In order to design a computational workflow, we needed the integration of different digital tools: a Computer-Aided Design (CAD) application, which can provide parametric control on shapes; an FE (Finite Element) solver; and an optimization algorithm. For this reason, the workflow was designed in the Rhinoceros3D®/Grasshopper® environment. Rhinoceros3D® (also called Rhino, or Rhino3D) is CAD software developed by Robert McNeel and Associates. The geometry in Rhino is based on NURBS curves and surfaces, which is very efficient to generate free form shapes. Rhino has an inbuilt programmable plugin called Grasshopper® developed by David Rutten at Robert McNeel and Associates, which uses the graphic engine to display the outputs and allows an intuitive approach to parametric design and algorithmic modeling, without necessarily having to have advanced knowledge of scripting or programming [10, 11]. Grasshopper is a visual programming language that enables us to design by means of generative algorithms which use associated modeling and generative modeling . Simulations were done using evolutionary solvers (genetic algorithm) of Galapagos and dynamic relaxation solvers of Kangaroo Physics (plugin) for form-finding, and Karamba 3D(plugin) for structural analysis in Grasshopper and Dlubal RFEM for FE analysis.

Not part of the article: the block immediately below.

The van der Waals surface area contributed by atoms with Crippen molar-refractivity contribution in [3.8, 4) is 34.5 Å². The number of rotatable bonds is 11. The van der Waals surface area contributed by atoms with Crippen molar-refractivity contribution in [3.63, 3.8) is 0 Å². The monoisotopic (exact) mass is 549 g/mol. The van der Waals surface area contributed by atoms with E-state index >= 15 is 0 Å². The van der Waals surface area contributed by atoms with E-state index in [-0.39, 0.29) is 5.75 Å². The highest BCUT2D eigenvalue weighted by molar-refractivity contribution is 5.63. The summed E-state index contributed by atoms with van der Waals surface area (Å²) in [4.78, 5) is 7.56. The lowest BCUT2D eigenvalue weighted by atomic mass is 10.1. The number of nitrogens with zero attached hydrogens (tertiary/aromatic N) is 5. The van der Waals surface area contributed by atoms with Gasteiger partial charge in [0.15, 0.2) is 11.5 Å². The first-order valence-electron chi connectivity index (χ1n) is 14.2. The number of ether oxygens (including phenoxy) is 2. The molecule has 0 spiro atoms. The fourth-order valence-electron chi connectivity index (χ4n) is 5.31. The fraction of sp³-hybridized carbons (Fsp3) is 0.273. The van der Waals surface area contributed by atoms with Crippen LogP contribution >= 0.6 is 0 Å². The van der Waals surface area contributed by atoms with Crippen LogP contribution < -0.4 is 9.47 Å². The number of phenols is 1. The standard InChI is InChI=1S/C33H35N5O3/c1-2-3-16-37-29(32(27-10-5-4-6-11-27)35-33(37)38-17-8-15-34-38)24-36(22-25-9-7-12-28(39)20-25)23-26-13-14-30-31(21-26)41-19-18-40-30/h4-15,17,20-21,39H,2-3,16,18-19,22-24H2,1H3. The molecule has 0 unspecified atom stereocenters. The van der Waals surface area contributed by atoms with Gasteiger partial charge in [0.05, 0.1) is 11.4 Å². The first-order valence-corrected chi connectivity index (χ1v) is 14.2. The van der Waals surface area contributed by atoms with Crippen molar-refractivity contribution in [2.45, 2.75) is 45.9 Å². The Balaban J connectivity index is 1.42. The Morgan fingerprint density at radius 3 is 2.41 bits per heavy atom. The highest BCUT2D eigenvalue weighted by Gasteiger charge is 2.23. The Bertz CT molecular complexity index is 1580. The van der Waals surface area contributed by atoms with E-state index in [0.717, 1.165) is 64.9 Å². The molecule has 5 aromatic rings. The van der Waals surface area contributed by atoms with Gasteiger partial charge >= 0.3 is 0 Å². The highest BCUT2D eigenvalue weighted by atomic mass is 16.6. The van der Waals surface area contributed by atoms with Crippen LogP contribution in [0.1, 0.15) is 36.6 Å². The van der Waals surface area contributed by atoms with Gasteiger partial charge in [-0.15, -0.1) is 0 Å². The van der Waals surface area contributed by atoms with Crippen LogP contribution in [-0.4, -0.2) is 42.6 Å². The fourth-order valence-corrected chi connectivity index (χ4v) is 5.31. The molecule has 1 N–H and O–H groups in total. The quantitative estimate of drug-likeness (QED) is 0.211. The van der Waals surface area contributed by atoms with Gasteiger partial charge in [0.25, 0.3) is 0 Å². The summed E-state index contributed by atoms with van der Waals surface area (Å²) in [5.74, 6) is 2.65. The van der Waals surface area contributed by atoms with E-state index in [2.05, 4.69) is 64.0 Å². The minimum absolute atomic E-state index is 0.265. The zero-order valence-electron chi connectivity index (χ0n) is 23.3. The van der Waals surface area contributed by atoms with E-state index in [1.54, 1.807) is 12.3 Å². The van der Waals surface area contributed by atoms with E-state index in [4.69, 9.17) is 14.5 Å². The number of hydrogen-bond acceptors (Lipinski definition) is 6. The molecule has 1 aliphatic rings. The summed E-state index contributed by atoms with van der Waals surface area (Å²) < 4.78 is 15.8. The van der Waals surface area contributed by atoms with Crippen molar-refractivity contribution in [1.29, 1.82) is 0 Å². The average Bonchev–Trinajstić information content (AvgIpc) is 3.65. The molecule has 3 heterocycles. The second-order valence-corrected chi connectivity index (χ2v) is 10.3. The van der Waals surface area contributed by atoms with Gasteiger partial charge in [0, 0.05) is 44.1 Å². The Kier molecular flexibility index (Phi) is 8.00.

The shape has been optimized with a GA, in which the total strain energy is the objective function to be minimized and z coordinates of the NURBS surface control points are the design variables. The evaluation of the result given by the software has not matched structural requirements. However, the design iteration has not been considered because the purpose of this application was not related to tool efficiency but, on the contrary, on the experimentation of structural efficiency itself. The main issue that arose was the shape, which is especially important in both architectural and engineering problems. It was complicated to design because the shape was quite inflated around the edges of the roof system. There is to be a translation from the NURBS curve of the external boundary and to the circular curve of the internal space, the interpolation between the NURBS curve and the circle is quite problematic. Another issue was structural complexity in the shape which will be difficult to construct on-site. To solve this problem, two methods can be considered: first to change the continuous shell into a grid shell, and second to change the design approach. To this aim, first, we decided to change the continuous shell into a grid shell which combines the form with the efficiency of a structure driven by construction simplicity. For this reason, a Kagome lattice (Aniso grid) consisting of triangles and hexagons has been chosen to project on the free form surface generated by the Evolutionary Solver. The lattice structural grid was developed using the Lunch Box plugin in grasshopper. The process is taking a free-form surface, paneling it with hexagonal cells. It generates a flat list of hex cells and by joining the midpoints of the sides of the hexagon cell, we obtain a Kagome lattice grid as shown in Fig. 5.